Manufacturing Circle executive director Phillipa Rodseth
Photo by: Creamer Media
Investment in the manufacturing industry increased in the final quarter of 2017, reflecting a growing optimism and changing sentiment in the sector, the latest Manufacturing Circle Investment Tracker (MCIT) has indicated.
In the fourth quarter, the MCIT increased by five index points year-on-year to 63 points. This was mainly driven by new investments in property and a higher spend on salaries and wages, which Manufacturing Circle executive director Phillipa Rodseth said was expected in the fourth quarter, as firms often hire more temporary staff to meet increased demand during this period.
Announcing the results of the latest MCIT on Monday, Rodseth said that investment on expanding property and/or the purchasing of new buildings increased by 16 index points, while expenditure on property maintenance rose by eight points to 66 points - the highest level since the introduction of the MCIT in 2016.
The new plant and equipment index remained above the neutral 50-point mark, but dropped from 72 points to 70 between the third and fourth quarters. Spending on the maintenance of existing plant and equipment increased by 10 index points to 66.
Looking ahead, the MCIT indicated that investment in new plant and equipment is likely to increase at the same rate in the first quarter of 2018 as it did in the previous quarter. Expenditure on the maintenance of existing plant and equipment, however, is likely to drop following extensive maintenance in the fourth quarter.
While spending on inventory follows demand patterns, it fell below the neutral 50-point threshold to 46 points after having risen to 56 in the previous quarter.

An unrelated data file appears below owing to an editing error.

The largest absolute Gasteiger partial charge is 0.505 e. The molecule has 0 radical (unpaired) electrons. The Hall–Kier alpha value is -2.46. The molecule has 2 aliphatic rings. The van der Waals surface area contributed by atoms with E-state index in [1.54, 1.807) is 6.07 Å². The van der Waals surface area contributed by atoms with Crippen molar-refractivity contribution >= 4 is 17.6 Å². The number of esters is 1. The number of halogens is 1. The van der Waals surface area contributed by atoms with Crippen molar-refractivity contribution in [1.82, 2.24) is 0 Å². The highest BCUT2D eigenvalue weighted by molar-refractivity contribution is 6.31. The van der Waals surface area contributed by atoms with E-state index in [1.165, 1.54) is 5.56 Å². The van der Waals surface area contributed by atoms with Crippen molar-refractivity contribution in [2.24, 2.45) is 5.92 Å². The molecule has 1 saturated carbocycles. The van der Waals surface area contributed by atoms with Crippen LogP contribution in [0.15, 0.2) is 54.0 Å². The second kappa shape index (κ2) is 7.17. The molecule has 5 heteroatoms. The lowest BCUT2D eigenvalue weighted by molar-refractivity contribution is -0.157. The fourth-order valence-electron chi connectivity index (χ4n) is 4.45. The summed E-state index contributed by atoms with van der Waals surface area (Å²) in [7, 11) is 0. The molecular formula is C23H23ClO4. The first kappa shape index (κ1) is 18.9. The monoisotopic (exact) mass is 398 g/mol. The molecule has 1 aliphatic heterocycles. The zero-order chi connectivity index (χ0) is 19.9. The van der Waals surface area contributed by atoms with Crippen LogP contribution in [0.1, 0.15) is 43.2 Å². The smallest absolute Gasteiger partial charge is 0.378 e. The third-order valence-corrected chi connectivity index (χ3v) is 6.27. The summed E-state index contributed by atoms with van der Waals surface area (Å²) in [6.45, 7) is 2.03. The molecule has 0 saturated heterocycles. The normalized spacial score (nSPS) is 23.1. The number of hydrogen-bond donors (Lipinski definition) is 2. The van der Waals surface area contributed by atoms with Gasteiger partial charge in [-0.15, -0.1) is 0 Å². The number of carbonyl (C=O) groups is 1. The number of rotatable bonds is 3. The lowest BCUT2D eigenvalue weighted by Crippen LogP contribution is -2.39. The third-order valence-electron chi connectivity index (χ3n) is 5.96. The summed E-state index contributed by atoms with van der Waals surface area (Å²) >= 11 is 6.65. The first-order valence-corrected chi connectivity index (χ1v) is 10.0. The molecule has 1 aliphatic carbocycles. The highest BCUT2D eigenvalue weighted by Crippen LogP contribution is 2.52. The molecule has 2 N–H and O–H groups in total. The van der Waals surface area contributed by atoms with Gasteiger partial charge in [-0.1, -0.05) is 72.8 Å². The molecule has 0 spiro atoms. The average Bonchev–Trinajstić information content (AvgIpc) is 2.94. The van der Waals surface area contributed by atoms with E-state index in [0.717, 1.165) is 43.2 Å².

"This is expected since sales generally increase in the fourth quarter every year, using up existing inventories," Rodseth noted.
Expenditure on salaries increased by 14 index points between the third and fourth quarters, rising from 54 to 68.
This, Rodseth highlighted, was likely owing to firms taking on more temporary workers in order to meet an increased demand. There was also an increase in training, similar to that in the previous quarter, she added.
Rodseth further explained that looking at expectations, the surveyed manufacturers were likely to increase expenditure on salaries and training at a slower rate as the use of temporary workers was discontinued. Expenditure on training and development was likely to increase as firms upskilled existing employees.
Investment in research and development, which increased by 10 index points to 66 in the fourth quarter, was expected to continue.
Spending on inventories, however, would fall in the first quarter of 2018.
Meanwhile, Manufacturing Circle chairperson Andrew de Ruyter stressed in a statement that the uptick in results needed to be sustained and that the manufacturing sector was not out of the woods.
"With unemployment at a 14-year high of 27.7%, business confidence at its lowest level in a quarter of a century, and more than half of the population living in poverty, delivering jobs and inclusive growth has to be the highest priority for government, business and labour."
He added that if manufacturing could expand to 30% of the gross domestic product (GDP), between 800 000 and 1.1-million direct jobs could be created, with five to eight times that number in indirect jobs.
In an attempt to deliver these one-million jobs, the Manufacturing Circle's 'Map to a Million' puts forward detailed proposals to deliver one-million jobs in manufacturing within the next ten years.
"If we work to succeed in catalysing a debate on how to grow the economy, and put more people to work, we will have achieved the first step on the road towards creating a million new jobs," De Ruyter said.